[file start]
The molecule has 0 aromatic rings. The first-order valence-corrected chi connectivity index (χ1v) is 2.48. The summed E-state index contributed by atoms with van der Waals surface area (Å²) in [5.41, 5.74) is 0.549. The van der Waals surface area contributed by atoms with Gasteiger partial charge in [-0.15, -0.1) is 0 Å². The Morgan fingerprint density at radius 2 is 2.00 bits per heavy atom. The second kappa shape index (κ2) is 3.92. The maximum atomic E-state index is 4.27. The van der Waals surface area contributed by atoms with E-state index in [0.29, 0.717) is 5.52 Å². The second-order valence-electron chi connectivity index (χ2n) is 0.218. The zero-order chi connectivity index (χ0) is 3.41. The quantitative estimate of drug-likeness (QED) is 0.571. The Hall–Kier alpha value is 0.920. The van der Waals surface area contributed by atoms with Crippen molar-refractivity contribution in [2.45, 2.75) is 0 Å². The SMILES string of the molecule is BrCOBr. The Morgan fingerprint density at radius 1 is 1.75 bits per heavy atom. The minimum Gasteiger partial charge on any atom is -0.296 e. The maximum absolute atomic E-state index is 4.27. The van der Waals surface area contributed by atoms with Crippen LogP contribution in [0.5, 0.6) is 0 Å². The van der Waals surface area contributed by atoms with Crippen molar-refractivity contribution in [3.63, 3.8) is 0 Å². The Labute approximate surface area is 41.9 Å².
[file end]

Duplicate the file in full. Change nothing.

The molecule has 0 aromatic rings. The first-order valence-corrected chi connectivity index (χ1v) is 2.48. The summed E-state index contributed by atoms with van der Waals surface area (Å²) in [5.41, 5.74) is 0.549. The van der Waals surface area contributed by atoms with Gasteiger partial charge in [-0.15, -0.1) is 0 Å². The Morgan fingerprint density at radius 2 is 2.00 bits per heavy atom. The second kappa shape index (κ2) is 3.92. The maximum atomic E-state index is 4.27. The van der Waals surface area contributed by atoms with E-state index in [0.29, 0.717) is 5.52 Å². The second-order valence-electron chi connectivity index (χ2n) is 0.218. The zero-order chi connectivity index (χ0) is 3.41. The quantitative estimate of drug-likeness (QED) is 0.571. The Hall–Kier alpha value is 0.920. The van der Waals surface area contributed by atoms with Crippen molar-refractivity contribution in [2.45, 2.75) is 0 Å². The SMILES string of the molecule is BrCOBr. The Morgan fingerprint density at radius 1 is 1.75 bits per heavy atom. The minimum Gasteiger partial charge on any atom is -0.296 e. The maximum absolute atomic E-state index is 4.27. The van der Waals surface area contributed by atoms with Crippen LogP contribution in [0.5, 0.6) is 0 Å². The van der Waals surface area contributed by atoms with Crippen molar-refractivity contribution in [3.63, 3.8) is 0 Å². The Labute approximate surface area is 41.9 Å².